B. Recent Developments in State and Local Government Finances
5. The economic downturn in recent years has contributed to a significant deterioration in the fiscal position of state and local governments. At the end of the 1990s, SLGs were running substantial current surpluses—up to around ½ percent of GDP—benefiting from increased spending discipline and solid economic growth (Figure 1). With the economy weakening, however, state and local governments fell back into deficit in late 2000, with current deficits reaching a post-war peak of ½ percent of GDP in 2002. The budgetary situation appears to remain very difficult—a deficit exceeding ¾ percent of GDP seems likely in FY 2004, with almost 90 percent of states projecting revenue shortfalls that will exceed 5 percent of their general funds.5
Figure 1.State and Local Governments: Current Balances
6. The shift to deficits was partly caused by a sharp increase in cyclical and health-related spending (Figure 2a). Health-related spending grew by ½ percent of GDP during this period, mostly driven by Medicaid spending (Figure 2b, Table 3). This reflected in part the effects of higher demand for Medicaid during the recession, but decisions by many states to increase the generosity of the system during the 1990s, as well as broader pressures on U.S. health care costs, also played a major role (NASBO and NGA, 2003). Moreover, in response to a tighter labor market and rising unemployment rates, SLG spending on income-support and welfare programs rose by 0.1 percent of GDP between 1999 and 2002.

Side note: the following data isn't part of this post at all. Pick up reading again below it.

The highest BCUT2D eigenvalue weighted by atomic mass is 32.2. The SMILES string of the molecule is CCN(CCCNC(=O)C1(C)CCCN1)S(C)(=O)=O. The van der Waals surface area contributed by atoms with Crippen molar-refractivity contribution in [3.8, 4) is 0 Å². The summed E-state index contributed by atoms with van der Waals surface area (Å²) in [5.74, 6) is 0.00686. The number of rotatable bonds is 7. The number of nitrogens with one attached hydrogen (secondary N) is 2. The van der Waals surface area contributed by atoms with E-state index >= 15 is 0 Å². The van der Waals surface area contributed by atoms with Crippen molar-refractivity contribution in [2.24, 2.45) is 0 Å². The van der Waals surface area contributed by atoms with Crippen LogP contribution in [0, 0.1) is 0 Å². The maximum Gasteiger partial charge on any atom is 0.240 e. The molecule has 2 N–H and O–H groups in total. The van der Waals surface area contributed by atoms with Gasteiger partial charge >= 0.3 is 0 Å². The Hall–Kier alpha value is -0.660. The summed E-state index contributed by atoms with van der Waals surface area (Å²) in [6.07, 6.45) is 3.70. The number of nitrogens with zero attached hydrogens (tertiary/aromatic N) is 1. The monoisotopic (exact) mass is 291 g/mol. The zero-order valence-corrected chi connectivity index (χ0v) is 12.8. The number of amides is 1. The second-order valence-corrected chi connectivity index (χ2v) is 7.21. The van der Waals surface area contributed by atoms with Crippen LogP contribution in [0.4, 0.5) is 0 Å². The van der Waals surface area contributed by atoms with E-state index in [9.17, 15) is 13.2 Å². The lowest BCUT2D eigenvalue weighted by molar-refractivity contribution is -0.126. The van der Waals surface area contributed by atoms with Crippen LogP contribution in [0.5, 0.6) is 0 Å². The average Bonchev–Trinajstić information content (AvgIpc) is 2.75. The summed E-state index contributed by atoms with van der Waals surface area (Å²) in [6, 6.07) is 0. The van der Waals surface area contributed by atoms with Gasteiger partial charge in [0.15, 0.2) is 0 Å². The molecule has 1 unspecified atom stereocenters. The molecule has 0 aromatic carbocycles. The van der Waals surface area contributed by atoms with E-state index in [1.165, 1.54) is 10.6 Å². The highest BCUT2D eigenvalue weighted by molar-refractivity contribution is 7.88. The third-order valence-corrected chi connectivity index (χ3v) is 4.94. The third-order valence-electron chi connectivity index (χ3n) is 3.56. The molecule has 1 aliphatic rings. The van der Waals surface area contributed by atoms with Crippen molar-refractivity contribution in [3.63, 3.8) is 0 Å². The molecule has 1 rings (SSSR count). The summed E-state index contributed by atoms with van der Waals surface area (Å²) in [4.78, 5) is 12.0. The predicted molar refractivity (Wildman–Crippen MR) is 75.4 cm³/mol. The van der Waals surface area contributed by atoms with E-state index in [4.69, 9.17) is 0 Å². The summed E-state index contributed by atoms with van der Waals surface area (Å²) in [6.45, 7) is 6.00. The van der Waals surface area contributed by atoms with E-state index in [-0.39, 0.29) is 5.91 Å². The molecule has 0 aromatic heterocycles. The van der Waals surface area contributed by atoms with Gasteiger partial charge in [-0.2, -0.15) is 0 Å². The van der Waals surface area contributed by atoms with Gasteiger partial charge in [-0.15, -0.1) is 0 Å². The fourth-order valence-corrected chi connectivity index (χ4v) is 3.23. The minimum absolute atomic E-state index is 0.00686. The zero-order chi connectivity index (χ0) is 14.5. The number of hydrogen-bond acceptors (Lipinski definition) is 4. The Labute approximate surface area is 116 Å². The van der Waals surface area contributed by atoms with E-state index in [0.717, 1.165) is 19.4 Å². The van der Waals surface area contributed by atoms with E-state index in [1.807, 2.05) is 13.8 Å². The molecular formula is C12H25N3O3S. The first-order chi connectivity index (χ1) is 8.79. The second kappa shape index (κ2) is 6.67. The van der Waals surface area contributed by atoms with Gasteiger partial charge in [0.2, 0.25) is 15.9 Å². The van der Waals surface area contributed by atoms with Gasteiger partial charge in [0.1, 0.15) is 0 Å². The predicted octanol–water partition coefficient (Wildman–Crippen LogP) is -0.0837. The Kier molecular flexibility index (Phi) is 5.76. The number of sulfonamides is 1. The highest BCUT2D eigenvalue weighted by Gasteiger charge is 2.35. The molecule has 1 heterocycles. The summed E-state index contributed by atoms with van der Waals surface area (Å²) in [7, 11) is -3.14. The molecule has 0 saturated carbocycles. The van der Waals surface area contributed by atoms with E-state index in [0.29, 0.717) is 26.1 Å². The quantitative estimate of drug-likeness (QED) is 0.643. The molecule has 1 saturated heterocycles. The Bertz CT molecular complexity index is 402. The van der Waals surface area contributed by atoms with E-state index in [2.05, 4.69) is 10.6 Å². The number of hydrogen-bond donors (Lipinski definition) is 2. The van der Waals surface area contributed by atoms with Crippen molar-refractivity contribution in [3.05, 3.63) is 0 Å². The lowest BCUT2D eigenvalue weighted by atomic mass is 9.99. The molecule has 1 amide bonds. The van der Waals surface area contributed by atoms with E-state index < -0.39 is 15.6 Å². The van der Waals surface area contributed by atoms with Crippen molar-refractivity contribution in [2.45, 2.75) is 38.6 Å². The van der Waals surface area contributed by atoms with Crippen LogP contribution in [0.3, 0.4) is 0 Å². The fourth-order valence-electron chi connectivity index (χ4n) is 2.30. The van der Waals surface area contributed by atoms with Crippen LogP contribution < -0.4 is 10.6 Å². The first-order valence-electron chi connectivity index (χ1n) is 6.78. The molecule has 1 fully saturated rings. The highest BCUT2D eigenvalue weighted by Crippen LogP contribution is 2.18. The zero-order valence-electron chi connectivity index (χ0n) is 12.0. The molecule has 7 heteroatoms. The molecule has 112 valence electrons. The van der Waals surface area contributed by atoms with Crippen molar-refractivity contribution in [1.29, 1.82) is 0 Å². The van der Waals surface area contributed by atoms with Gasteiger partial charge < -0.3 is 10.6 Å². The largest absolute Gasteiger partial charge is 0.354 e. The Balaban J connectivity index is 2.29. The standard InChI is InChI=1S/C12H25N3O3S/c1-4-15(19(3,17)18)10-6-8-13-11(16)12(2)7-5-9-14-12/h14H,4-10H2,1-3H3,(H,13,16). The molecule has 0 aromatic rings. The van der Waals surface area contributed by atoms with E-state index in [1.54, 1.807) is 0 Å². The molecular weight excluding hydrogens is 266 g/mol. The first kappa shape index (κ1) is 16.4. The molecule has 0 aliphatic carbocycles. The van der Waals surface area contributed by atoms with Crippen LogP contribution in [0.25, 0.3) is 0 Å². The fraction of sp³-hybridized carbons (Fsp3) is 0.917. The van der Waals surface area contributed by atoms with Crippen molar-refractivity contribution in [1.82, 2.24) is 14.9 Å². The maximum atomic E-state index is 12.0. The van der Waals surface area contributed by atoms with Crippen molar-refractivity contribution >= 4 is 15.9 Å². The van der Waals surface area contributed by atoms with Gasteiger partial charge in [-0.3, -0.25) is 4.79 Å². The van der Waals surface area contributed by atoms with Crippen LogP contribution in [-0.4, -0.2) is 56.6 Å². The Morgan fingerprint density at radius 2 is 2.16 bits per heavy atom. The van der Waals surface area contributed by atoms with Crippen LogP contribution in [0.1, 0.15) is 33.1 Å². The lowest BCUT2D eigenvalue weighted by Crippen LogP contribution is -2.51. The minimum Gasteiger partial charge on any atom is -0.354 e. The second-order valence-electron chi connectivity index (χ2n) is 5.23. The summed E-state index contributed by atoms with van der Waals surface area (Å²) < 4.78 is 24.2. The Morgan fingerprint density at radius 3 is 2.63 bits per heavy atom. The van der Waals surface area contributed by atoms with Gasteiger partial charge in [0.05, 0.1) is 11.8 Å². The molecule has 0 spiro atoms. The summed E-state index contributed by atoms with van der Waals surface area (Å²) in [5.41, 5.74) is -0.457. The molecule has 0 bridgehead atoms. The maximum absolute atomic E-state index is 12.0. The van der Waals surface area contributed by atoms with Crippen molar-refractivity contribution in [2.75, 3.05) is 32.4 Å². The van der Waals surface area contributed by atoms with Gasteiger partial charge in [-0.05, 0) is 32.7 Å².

|General public service||9.6||9.3|
|Public order and safety||14.1||4.6|
|Housing and community services||0.6||8.9|
|Total||100.0||100.0|Figure 2.United States: Revenues and Expenditures of State and Local Governments
Source: Haver Analytics.
7. At the same time, a sharp drop in income tax collections hurt states on the revenue side. Corporate and personal income tax revenues represent roughly one fifth of total state receipts, and both these revenue sources declined by roughly ¼ percent of GDP during 2001–2002 (see Table 2). Other revenue sources, including sales and property taxes, remained relatively robust, reflecting the strength of consumer demand and the housing market.